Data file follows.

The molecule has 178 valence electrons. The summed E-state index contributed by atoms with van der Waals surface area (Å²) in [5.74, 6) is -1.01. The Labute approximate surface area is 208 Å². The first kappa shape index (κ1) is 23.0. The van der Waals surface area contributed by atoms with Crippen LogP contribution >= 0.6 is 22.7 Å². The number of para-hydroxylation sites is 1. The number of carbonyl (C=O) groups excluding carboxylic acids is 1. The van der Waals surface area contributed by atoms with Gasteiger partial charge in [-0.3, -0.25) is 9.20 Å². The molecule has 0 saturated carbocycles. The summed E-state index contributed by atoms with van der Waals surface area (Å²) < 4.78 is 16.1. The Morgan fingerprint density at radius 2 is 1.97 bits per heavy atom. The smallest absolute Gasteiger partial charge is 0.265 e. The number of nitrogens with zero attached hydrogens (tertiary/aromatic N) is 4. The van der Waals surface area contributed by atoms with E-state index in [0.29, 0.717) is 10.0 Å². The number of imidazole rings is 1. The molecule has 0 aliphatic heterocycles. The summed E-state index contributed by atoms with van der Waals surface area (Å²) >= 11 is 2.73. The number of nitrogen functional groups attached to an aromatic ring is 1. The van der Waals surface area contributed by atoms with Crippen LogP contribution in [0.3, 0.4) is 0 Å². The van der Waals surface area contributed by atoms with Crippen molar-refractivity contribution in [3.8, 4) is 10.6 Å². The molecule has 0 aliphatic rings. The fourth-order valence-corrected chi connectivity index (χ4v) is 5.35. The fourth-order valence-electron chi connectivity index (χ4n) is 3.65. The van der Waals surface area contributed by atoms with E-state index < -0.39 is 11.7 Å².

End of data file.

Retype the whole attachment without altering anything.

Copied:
The molecule has 178 valence electrons. The summed E-state index contributed by atoms with van der Waals surface area (Å²) in [5.74, 6) is -1.01. The Labute approximate surface area is 208 Å². The first kappa shape index (κ1) is 23.0. The van der Waals surface area contributed by atoms with Crippen LogP contribution >= 0.6 is 22.7 Å². The number of para-hydroxylation sites is 1. The number of carbonyl (C=O) groups excluding carboxylic acids is 1. The van der Waals surface area contributed by atoms with Gasteiger partial charge in [-0.3, -0.25) is 9.20 Å². The molecule has 0 saturated carbocycles. The summed E-state index contributed by atoms with van der Waals surface area (Å²) < 4.78 is 16.1. The Morgan fingerprint density at radius 2 is 1.97 bits per heavy atom. The smallest absolute Gasteiger partial charge is 0.265 e. The number of nitrogens with zero attached hydrogens (tertiary/aromatic N) is 4. The van der Waals surface area contributed by atoms with E-state index in [0.29, 0.717) is 10.0 Å². The number of imidazole rings is 1. The molecule has 0 aliphatic heterocycles. The summed E-state index contributed by atoms with van der Waals surface area (Å²) >= 11 is 2.73. The number of nitrogen functional groups attached to an aromatic ring is 1. The van der Waals surface area contributed by atoms with Crippen LogP contribution in [0.3, 0.4) is 0 Å². The van der Waals surface area contributed by atoms with Crippen molar-refractivity contribution in [3.8, 4) is 10.6 Å². The molecule has 0 aliphatic rings. The fourth-order valence-corrected chi connectivity index (χ4v) is 5.35. The fourth-order valence-electron chi connectivity index (χ4n) is 3.65. The van der Waals surface area contributed by atoms with E-state index < -0.39 is 11.7 Å².